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where senior members of the administration seem to be not just reading off a different script but having a entirely different geopolitical world view than the president himself. ambassador nikki haley condemning russia's complisancy with the weapons attacks in syria and contrast that with some of the tweets and your ror struggling to come to an explanation. i think this is invite more of the insidious conspiracy minded theorist about the ties to russia. and for instance there's this theory he has an affinity for strong men and there's just no clear reasoning for why he talks this way especially when there's all this clear evidence of russia medaling in world affairs contrary to u.s. interests. >> gentleman, thank you very much. really good conversation. another break for us. when we continue.
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returning to the fox news channel. and o'reilly saying in part it is tremendously disheartening that we parted ways due to completely unfounded claims. but that is the unfortunate reality many of us in the public eye must live with today. i will back back on my time at fox with great pride. in the world of media and big business, this is a seismic event and joining tuse talk about it, msnbc host formerly a veteran of the business world and steve batalia who covers television and media for the l.a. times. author of three books on television, including the definitive biography of david susstain. it is rather to talk about the impact, the stuff you cover on a daily basis. would you have believed if i'd told you two/three years guy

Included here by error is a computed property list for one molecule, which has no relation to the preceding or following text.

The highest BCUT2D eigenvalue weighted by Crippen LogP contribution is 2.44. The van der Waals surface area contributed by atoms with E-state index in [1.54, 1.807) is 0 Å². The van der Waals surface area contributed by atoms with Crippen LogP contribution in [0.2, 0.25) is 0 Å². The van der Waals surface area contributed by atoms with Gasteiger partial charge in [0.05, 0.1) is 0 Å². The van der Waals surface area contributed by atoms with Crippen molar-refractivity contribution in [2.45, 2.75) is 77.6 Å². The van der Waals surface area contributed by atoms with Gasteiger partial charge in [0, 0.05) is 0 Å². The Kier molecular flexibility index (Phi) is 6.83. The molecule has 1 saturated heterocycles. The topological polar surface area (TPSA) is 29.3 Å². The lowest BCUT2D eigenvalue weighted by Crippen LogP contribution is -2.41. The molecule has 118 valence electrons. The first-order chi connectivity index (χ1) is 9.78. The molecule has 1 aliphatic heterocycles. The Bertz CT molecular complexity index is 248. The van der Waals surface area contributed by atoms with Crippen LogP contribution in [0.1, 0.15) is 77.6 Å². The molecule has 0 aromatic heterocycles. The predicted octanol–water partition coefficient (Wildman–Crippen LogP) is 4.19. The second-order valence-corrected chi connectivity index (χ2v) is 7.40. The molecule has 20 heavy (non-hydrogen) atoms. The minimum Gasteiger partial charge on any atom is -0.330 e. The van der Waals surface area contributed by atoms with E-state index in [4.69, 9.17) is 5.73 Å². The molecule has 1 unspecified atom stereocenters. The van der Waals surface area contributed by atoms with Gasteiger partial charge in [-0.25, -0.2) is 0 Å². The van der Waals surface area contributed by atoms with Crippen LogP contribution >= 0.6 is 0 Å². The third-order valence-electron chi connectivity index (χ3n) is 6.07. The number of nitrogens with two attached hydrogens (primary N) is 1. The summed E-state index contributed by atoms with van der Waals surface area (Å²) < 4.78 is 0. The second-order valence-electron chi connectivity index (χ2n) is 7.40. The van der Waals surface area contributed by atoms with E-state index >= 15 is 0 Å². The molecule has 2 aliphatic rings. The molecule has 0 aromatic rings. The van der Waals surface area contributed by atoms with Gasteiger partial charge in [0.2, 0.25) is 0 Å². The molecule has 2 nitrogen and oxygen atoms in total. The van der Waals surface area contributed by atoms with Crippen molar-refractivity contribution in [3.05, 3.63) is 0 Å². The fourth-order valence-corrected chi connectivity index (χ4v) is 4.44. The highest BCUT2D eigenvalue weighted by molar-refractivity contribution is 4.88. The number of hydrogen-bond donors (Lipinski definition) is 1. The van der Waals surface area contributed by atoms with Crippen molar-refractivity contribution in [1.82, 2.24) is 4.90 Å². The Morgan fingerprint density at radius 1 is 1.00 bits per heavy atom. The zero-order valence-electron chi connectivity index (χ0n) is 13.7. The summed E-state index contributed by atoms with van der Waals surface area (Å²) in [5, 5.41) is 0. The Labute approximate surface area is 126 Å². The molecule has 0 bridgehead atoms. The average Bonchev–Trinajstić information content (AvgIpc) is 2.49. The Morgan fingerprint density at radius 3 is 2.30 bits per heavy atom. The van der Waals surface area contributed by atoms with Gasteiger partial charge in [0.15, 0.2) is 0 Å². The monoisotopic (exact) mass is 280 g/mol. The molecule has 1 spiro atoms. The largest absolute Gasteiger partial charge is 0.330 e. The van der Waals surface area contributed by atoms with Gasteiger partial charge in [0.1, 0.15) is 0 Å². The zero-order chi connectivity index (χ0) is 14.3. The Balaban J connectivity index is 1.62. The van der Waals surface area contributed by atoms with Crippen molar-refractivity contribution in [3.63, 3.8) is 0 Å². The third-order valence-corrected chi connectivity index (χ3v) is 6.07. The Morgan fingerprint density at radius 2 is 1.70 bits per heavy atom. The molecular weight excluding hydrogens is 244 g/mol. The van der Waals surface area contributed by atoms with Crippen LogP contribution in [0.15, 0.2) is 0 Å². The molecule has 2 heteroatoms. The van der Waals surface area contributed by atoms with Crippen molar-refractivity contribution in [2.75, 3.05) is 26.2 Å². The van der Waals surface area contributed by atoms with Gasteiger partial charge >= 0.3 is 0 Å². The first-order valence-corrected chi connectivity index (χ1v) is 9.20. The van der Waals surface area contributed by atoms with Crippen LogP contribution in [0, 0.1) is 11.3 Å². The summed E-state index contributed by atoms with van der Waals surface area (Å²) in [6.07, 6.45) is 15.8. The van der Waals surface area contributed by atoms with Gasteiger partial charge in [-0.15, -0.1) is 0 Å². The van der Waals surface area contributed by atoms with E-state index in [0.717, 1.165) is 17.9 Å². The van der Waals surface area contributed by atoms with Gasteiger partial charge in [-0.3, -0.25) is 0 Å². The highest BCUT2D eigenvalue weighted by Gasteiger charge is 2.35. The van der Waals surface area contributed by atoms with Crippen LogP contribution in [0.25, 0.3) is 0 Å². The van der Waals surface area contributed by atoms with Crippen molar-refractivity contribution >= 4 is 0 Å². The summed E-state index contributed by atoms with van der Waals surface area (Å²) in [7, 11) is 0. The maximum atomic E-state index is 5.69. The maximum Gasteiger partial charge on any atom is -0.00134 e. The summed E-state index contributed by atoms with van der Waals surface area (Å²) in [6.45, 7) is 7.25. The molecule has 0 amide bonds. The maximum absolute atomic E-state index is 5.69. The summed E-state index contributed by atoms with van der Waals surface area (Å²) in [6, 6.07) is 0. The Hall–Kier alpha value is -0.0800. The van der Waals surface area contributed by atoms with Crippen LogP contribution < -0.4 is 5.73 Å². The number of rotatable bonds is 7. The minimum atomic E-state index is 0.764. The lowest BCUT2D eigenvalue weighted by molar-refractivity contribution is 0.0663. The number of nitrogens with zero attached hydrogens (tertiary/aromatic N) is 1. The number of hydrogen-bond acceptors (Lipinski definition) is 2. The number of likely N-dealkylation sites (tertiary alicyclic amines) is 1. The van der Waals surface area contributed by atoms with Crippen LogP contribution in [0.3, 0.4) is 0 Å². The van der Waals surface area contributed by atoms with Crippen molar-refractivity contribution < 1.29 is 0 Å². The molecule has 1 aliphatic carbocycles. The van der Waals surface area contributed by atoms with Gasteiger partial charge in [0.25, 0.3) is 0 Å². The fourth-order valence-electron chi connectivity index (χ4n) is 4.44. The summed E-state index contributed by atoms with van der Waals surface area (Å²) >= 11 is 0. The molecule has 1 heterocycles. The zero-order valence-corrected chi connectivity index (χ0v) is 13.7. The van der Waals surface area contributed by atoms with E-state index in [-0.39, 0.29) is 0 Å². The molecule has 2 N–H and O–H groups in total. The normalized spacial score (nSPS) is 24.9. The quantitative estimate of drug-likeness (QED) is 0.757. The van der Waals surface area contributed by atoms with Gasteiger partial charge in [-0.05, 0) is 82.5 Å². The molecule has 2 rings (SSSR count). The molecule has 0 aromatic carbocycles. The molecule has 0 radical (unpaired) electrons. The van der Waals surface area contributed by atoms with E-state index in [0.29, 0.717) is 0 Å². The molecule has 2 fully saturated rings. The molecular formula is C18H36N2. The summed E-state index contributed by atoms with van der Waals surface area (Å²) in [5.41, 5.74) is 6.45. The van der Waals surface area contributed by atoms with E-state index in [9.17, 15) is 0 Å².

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that roger ailes and bill o'reilly would exit fox news months apart and during a trump presidency? >> that would be quite a trifecta, brian. but we are living through uncharted territory here. and i think what happened, what made this different than other bill o'reilly controversiesas that advertisersere fleeing him. it was a ver easy way to listen on the public out cry by pulling their spots off the show and that really changed this. once an advertiser comes out of a program, then it's very difficult for them to go back in and the clock really started ticking loud when that was happening. and the long-term view is that there's another challenge. this is the number one show in all of cable news. i wrote today this was kind of like when friends left the nbc